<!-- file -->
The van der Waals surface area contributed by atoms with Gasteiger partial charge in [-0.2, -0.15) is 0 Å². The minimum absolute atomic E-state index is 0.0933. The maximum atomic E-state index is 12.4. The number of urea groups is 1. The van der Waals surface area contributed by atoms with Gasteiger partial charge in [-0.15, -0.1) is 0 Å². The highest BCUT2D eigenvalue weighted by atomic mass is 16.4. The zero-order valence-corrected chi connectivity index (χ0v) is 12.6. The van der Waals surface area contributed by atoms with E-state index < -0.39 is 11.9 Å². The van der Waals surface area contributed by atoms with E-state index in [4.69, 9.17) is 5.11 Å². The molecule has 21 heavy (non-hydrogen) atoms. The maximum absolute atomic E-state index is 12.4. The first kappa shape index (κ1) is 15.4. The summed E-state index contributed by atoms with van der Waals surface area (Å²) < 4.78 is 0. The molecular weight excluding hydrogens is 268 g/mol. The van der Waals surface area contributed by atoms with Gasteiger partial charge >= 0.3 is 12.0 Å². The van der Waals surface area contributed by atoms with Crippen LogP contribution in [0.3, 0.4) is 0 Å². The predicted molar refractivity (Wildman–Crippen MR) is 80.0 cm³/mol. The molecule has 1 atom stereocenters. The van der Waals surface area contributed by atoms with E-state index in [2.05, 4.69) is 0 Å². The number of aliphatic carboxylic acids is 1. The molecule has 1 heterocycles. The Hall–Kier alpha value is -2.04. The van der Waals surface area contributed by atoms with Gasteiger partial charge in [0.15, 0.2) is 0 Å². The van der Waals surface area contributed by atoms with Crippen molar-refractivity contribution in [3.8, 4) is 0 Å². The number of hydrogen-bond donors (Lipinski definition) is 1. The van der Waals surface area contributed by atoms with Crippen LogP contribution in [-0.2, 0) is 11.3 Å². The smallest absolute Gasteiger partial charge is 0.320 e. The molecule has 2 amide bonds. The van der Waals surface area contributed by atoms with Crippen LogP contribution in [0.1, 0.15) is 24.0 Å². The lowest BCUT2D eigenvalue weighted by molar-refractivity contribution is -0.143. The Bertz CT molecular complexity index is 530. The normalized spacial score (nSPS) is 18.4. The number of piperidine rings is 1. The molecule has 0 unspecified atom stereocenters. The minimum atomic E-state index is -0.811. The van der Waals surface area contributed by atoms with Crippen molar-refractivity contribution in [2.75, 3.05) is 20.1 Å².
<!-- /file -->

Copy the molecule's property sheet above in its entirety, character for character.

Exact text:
The van der Waals surface area contributed by atoms with Gasteiger partial charge in [-0.2, -0.15) is 0 Å². The minimum absolute atomic E-state index is 0.0933. The maximum atomic E-state index is 12.4. The number of urea groups is 1. The van der Waals surface area contributed by atoms with Gasteiger partial charge in [-0.15, -0.1) is 0 Å². The highest BCUT2D eigenvalue weighted by atomic mass is 16.4. The zero-order valence-corrected chi connectivity index (χ0v) is 12.6. The van der Waals surface area contributed by atoms with E-state index < -0.39 is 11.9 Å². The van der Waals surface area contributed by atoms with E-state index in [4.69, 9.17) is 5.11 Å². The molecule has 21 heavy (non-hydrogen) atoms. The maximum absolute atomic E-state index is 12.4. The first kappa shape index (κ1) is 15.4. The summed E-state index contributed by atoms with van der Waals surface area (Å²) < 4.78 is 0. The molecular weight excluding hydrogens is 268 g/mol. The van der Waals surface area contributed by atoms with Gasteiger partial charge >= 0.3 is 12.0 Å². The van der Waals surface area contributed by atoms with Crippen LogP contribution in [0.3, 0.4) is 0 Å². The predicted molar refractivity (Wildman–Crippen MR) is 80.0 cm³/mol. The molecule has 1 atom stereocenters. The van der Waals surface area contributed by atoms with E-state index in [2.05, 4.69) is 0 Å². The number of aliphatic carboxylic acids is 1. The molecule has 1 heterocycles. The Hall–Kier alpha value is -2.04. The van der Waals surface area contributed by atoms with Gasteiger partial charge in [0.15, 0.2) is 0 Å². The van der Waals surface area contributed by atoms with Crippen molar-refractivity contribution in [3.8, 4) is 0 Å². The number of hydrogen-bond donors (Lipinski definition) is 1. The van der Waals surface area contributed by atoms with Crippen LogP contribution in [-0.2, 0) is 11.3 Å². The smallest absolute Gasteiger partial charge is 0.320 e. The molecule has 2 amide bonds. The van der Waals surface area contributed by atoms with Crippen LogP contribution in [0.1, 0.15) is 24.0 Å². The lowest BCUT2D eigenvalue weighted by molar-refractivity contribution is -0.143. The Bertz CT molecular complexity index is 530. The normalized spacial score (nSPS) is 18.4. The number of piperidine rings is 1. The molecule has 0 unspecified atom stereocenters. The minimum atomic E-state index is -0.811. The van der Waals surface area contributed by atoms with Crippen molar-refractivity contribution in [2.75, 3.05) is 20.1 Å².